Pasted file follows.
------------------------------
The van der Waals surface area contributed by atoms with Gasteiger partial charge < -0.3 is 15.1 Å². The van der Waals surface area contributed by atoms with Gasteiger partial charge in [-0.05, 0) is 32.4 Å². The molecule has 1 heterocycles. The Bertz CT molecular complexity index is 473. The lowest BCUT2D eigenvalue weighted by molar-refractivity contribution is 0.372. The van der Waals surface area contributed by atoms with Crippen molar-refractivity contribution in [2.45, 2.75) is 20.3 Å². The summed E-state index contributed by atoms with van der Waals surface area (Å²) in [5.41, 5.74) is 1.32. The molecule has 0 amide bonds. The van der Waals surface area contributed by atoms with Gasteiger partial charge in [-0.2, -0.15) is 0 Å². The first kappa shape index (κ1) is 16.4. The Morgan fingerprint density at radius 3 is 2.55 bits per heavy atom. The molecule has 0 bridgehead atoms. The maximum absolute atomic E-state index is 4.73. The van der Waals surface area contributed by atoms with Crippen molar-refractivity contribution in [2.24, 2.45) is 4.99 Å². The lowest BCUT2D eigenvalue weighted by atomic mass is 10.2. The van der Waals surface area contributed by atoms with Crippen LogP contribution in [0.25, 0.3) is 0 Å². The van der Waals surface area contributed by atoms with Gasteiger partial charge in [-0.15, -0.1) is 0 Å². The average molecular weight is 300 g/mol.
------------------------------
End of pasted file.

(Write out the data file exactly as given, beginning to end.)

The van der Waals surface area contributed by atoms with Gasteiger partial charge < -0.3 is 15.1 Å². The van der Waals surface area contributed by atoms with Gasteiger partial charge in [-0.05, 0) is 32.4 Å². The molecule has 1 heterocycles. The Bertz CT molecular complexity index is 473. The lowest BCUT2D eigenvalue weighted by molar-refractivity contribution is 0.372. The van der Waals surface area contributed by atoms with Crippen molar-refractivity contribution in [2.45, 2.75) is 20.3 Å². The summed E-state index contributed by atoms with van der Waals surface area (Å²) in [5.41, 5.74) is 1.32. The molecule has 0 amide bonds. The van der Waals surface area contributed by atoms with Gasteiger partial charge in [-0.2, -0.15) is 0 Å². The first kappa shape index (κ1) is 16.4. The Morgan fingerprint density at radius 3 is 2.55 bits per heavy atom. The molecule has 0 bridgehead atoms. The maximum absolute atomic E-state index is 4.73. The van der Waals surface area contributed by atoms with Crippen molar-refractivity contribution in [2.24, 2.45) is 4.99 Å². The lowest BCUT2D eigenvalue weighted by atomic mass is 10.2. The van der Waals surface area contributed by atoms with Crippen LogP contribution in [0.25, 0.3) is 0 Å². The van der Waals surface area contributed by atoms with Gasteiger partial charge in [-0.15, -0.1) is 0 Å². The average molecular weight is 300 g/mol.